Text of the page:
The beach itself is wide, sandy and leads to turquoise waters, which are clean, reasonable warm and a pleasure to swim in. Moreover, there is hardly anybody on the beach, as the locals don’t swim in the winter, despite the temperature being in the mid 70s. There is also a nature park on the barrier island, where one can drive or cycle or walk through. Interestingly there is a road sign, which states 'Drive carefully, bobcat crossing'. We didn’t see any wildlife at all when we cycled through there, but everyday one sees hundreds of turkey vultures soaring on the thermals above the area. They are drawn by the landfill site which lies some miles to the north of Harbortown Marina.
On a nature note, at the marina there is a small island, probably measuring 30 yards square, which from nightfall to daybreak is populated by large blue herons, little blue herons, brown pelicans and ibis. At dusk they glide across the marina in flocks to alight on their island and at dawn take off for their fishing grounds. It is a spectacular sight but their droppings make a complete mess of one’s deck and spray hood.
So what facilities does the marina provide to make our stay more enjoyable. Six very efficient and well appointed shower rooms to cater for 400 moorings. six further WCs. A very comfortable lounge with air-conditioning, television and VCR and computer, sofa and armchairs and a book swap, a postal system, welcome cabin, with very helpful staff and three courtesy bikes. The marina staff could not be more polite, cheerful and ready with information.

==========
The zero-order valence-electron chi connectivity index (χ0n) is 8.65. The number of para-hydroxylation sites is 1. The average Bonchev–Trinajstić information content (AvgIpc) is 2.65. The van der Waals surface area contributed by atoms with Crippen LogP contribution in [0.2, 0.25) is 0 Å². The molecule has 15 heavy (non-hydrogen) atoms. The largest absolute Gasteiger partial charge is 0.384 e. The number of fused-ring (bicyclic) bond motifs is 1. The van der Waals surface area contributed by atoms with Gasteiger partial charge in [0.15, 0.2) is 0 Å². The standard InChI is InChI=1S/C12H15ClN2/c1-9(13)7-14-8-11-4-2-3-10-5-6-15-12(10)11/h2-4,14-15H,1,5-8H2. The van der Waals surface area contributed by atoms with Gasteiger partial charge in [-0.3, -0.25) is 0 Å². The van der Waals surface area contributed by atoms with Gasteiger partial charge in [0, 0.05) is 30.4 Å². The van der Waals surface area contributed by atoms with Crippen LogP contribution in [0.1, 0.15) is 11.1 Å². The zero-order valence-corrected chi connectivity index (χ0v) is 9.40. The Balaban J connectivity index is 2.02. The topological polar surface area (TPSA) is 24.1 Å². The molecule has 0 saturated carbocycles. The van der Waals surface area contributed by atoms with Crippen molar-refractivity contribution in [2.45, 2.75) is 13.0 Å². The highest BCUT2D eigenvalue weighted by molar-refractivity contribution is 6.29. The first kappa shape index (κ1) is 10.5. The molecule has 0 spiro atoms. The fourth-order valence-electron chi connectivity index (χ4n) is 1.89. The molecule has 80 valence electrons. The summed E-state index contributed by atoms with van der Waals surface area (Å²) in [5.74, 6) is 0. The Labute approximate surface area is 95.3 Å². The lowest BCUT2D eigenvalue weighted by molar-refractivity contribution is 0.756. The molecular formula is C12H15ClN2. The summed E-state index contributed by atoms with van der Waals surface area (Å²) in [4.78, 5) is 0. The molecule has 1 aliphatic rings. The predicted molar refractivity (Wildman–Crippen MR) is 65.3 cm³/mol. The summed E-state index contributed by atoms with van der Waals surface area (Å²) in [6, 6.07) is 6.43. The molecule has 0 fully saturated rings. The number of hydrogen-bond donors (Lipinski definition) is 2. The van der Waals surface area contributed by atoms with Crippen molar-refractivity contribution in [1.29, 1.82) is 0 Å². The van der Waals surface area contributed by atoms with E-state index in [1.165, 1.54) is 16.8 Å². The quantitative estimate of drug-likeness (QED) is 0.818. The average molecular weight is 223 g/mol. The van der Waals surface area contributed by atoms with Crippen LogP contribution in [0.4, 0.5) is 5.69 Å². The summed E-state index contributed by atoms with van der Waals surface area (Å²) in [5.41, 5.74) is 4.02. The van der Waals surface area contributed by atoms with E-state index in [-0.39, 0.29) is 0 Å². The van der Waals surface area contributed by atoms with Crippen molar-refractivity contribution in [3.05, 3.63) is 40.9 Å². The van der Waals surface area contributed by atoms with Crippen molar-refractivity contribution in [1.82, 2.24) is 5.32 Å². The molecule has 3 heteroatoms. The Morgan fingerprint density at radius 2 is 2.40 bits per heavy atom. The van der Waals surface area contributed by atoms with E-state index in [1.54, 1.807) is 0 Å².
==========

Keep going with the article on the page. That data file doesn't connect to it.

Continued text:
Having now been here for eight weeks, we know all of the staff by first names and they know us and they are still interested enough to ask us about the progress of work on our boat.
But enough of the miserable side of our existence in this marina and Fort Pierce because, I hear you say, they must have some good things to redeem it. Well they do. There are wonderful people living on boats permanently in the marina, who are so friendly and helpful, welcoming and chatty. It is a marina at which cats and dogs are permitted to roam at will, which makes it more homely. We have met some genuinely generous yotties, who have loaned us their truck, taken us shopping or just invited us for sundowners or full dinner.
Downtown Fort Pierce, which to those of you uninitiated in the vocabulary of America, means the centre of the town and not as we thought the roughest part, is being subjected to grandiose beautification, with building on every block, pretty promenades, a fine selection of restaurants and a large public library open to all (air-conditioned with easy-chairs, a couple dozen computer terminals and an excellent reference section).
Every Saturday morning there is a farmers’ market on the seafront, and the fresh vegetables and fruit, seafood and diverse foreign cooked foods tempt us every time we visit it. They always have live music playing in the market, which lends to the atmosphere. There are two restaurants close by the seafront with grass roofing and open to the air as the climate is so warm.
Living the dream again
Well what have we done since I last updated, which has been 'pleasant and delightful'. Well we’ve had several extremely pleasant evenings with various yottie friends. With Dave and Tony from Montana, we sang some new folk songs and practised some old, but the two which touched us most were 'The North West Passage' and 'Sailing to Philadelphia'. Dave plays flute and guitar, while his wife plays mandolin. Tony and Parson Jack Russell 'Schooner' spent Christmas Day with us while Dave was visiting relatives in Spain and a wonderful time was had by all, with turkey and all the trimmings, Christmas pudding and loads to drink. For once I had a smoke, well half of one very tasty Romeo and Julietta cigar. No I haven’t started smoking again, in fact it was the first since 1995.